Periods, sex, and mental health issues; these are the things that we would whisper about in public and address only behind closed doors. As Malaysians, we've been conditioned to steer clear of these topics because talking about them will cause us to “lose face". With these things being a natural part of the human condition, it’s high time we start viewing that mindset as misguided. Instead of perpetuating the silence, our organisation has been determined to fight unfounded stigmas head-on with a series of talks on all different aspects of health.
The first session in the series discussed community health and issues within the Malaysian healthcare system. I was made aware that people in marginalised communities could be turned away solely because of their refugee status. Before this, I was blinded to the severity of the struggle that refugees and the B40 community faced. Accessibility is another huge issue because those who live in rural areas risk losing their lives en route to the nearest hospital. Those who make it often have to decide between taking medicine and putting food on the table. This is the reality of so many in Malaysia and that’s why I share in the belief of Dr. Sarah (Doctors on Ground) that strong healthcare policies are needed to allow marginalised communities to survive and eventually thrive.
The topic of sexual and women’s health was also covered extensively in this virtual health event. A fruitful discussion between our seasoned speakers left me with answers to questions I didn’t even know I had. I soon learnt that sex education wasn’t just about sex; it also includes menstrual health and gender identity. With Malaysian sex education not being up to par, it’s no surprise that many youths don’t have a full understanding of sexual health. Coming from a strict Catholic school, the only formal education I had regarding this topic was when female teachers assembled all the girls and told us not to throw pads into the toilet bowl. Of course, we were also taught human anatomy in Science class, but that isn’t the same as learning about consent and human sexuality as a whole. Instead of being seen as inappropriate, comprehensive sex education should be viewed as a tool to enable all Malaysians to make informed decisions when it comes to sex.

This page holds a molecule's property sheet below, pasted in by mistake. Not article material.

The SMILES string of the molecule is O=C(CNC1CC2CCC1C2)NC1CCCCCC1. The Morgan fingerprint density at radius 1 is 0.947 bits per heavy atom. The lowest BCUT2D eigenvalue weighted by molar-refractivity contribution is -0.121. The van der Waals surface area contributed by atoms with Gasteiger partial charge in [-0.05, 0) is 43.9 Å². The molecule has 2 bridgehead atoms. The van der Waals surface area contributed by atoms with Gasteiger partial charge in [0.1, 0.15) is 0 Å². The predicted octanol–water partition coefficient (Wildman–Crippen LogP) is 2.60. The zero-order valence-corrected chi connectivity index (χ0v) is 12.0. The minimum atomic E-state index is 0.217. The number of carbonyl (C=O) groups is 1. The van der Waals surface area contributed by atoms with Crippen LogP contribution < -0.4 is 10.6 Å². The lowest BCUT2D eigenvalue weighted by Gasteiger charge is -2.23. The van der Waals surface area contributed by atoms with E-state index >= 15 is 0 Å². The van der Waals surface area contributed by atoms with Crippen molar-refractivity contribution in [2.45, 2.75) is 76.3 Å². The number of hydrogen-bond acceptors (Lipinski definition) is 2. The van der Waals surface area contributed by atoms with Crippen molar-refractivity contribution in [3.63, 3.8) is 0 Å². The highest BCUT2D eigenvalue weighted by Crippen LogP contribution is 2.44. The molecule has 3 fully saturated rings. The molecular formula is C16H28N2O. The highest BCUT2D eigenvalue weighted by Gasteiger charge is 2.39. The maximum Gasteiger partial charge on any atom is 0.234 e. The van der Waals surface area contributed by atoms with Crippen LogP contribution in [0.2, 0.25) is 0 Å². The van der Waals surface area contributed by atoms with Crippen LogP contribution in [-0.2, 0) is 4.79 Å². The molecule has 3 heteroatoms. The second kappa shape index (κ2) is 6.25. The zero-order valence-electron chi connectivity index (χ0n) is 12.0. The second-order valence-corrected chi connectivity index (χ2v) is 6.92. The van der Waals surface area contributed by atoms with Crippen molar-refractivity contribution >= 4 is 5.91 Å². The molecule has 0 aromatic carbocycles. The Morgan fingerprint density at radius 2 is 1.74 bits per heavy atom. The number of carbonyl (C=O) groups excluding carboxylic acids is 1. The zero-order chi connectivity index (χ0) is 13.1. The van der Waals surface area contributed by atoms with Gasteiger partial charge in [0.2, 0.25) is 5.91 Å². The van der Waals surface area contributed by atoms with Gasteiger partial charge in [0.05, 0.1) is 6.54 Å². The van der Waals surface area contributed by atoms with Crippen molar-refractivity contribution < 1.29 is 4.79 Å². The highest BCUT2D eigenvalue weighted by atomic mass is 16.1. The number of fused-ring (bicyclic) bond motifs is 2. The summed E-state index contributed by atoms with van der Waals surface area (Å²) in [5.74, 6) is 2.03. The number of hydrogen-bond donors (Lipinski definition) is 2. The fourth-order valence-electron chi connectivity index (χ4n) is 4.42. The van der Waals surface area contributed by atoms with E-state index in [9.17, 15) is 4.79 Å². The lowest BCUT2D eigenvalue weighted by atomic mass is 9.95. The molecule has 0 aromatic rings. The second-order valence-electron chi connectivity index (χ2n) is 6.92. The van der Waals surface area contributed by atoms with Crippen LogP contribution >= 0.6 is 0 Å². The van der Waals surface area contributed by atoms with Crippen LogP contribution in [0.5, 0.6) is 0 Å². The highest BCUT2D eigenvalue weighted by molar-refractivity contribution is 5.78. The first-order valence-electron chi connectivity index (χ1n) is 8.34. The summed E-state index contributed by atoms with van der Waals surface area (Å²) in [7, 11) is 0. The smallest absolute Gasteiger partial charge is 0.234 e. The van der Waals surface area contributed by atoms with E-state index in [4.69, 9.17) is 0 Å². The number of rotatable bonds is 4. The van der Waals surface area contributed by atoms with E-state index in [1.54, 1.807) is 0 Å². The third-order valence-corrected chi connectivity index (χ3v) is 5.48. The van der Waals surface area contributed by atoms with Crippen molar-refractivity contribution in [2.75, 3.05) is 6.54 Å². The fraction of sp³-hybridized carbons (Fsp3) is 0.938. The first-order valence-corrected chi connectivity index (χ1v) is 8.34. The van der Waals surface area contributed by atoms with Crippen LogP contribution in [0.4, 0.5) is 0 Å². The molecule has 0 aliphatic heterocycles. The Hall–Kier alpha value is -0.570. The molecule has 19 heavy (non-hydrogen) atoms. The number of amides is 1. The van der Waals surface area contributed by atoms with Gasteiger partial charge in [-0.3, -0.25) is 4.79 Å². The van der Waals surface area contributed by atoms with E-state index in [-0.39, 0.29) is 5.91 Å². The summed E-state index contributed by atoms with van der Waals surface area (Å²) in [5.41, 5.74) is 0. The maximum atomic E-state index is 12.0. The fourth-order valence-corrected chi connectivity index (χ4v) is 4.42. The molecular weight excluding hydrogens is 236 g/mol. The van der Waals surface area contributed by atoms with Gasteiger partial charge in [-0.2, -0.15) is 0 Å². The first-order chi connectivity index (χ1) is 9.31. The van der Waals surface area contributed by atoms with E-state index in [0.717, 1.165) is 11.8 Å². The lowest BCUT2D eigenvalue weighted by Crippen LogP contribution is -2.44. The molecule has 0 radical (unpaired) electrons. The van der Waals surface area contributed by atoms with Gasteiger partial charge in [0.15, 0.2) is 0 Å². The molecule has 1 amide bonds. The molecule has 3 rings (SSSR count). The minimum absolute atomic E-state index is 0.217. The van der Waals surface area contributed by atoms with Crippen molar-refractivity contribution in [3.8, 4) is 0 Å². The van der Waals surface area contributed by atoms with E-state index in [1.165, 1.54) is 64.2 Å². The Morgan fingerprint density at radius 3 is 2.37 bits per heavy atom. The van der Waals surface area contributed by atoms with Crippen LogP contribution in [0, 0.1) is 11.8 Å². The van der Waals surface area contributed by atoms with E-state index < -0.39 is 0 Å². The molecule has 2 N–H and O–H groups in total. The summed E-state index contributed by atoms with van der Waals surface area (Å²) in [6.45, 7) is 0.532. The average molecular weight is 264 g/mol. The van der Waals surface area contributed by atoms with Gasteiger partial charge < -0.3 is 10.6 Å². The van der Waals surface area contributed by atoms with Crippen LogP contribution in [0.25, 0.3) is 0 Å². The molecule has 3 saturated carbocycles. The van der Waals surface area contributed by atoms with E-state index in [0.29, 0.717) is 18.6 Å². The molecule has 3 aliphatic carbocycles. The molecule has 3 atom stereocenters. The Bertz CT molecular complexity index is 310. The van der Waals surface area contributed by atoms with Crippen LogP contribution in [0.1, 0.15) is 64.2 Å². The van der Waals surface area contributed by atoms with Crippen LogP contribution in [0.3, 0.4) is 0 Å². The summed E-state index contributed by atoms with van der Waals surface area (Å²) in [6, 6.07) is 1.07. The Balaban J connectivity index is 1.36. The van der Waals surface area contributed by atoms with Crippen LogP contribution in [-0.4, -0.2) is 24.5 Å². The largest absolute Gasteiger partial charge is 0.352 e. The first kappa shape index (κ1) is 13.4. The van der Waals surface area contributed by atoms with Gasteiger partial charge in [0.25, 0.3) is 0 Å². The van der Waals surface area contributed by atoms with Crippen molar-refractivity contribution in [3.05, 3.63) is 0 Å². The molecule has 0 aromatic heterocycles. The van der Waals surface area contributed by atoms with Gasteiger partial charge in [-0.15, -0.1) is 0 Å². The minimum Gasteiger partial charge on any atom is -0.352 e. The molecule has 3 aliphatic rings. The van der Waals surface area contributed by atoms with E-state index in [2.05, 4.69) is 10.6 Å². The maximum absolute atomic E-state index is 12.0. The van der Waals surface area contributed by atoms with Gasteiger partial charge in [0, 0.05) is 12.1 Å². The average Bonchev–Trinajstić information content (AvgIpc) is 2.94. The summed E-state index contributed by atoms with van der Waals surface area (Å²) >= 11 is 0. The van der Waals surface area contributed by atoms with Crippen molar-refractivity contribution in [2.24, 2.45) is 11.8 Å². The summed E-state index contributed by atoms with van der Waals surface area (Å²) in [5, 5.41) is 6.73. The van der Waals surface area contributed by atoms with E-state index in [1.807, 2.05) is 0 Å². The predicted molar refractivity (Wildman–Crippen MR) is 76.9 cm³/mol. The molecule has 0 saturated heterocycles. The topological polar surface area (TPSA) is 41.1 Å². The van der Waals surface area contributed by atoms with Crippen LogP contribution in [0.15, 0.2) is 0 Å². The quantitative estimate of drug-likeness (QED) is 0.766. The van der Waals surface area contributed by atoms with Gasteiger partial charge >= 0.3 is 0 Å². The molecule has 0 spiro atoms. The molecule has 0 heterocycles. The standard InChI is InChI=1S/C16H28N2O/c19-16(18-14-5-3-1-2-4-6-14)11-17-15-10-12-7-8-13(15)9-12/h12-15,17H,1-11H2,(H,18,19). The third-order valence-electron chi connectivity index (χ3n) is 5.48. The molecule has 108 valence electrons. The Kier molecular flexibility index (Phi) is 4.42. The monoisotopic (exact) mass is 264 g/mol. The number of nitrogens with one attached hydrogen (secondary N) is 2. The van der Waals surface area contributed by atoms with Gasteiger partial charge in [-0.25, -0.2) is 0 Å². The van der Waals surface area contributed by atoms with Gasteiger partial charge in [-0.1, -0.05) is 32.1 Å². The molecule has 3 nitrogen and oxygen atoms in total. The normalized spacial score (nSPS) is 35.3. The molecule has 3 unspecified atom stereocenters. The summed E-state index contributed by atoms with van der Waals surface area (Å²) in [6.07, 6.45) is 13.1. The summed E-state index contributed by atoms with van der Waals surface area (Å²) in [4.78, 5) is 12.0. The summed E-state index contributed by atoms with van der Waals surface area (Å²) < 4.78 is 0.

The health symposium has left me with many insights but the biggest one of all is that we need to accept other people’s differences. It’s a very simple notion yet hard to execute because we are easily swayed by judgement and preconceived biases. Every single one of us is different; while some of us may be different because of the conditions we’re born with, that doesn’t mean we don’t deserve compassion and care. It actually implies the opposite because accommodations should be made when the things that set us apart are beyond our control. I can’t control period cramps, no more than someone else can control which community they are born into. As a society, we have to start embracing each other’s differences because we’re all just trying our best with what we’ve got at the end of the day.
We are a long way from erasing these taboos from the Malaysian mindset. As stereotypes still plague our minds, we have to remember that they are generalisations of people who are always much more than a label. Charisma Movement has joined in the efforts of many to open the doors inch by inch so that one day, everyone can speak openly and proudly about what sets them apart. Only when we enable marginalised voices and advocate for change, do we start our journey on becoming a more inclusive and accepting society.
If you missed the virtual health event, you can listen to all the sessions on YouTube.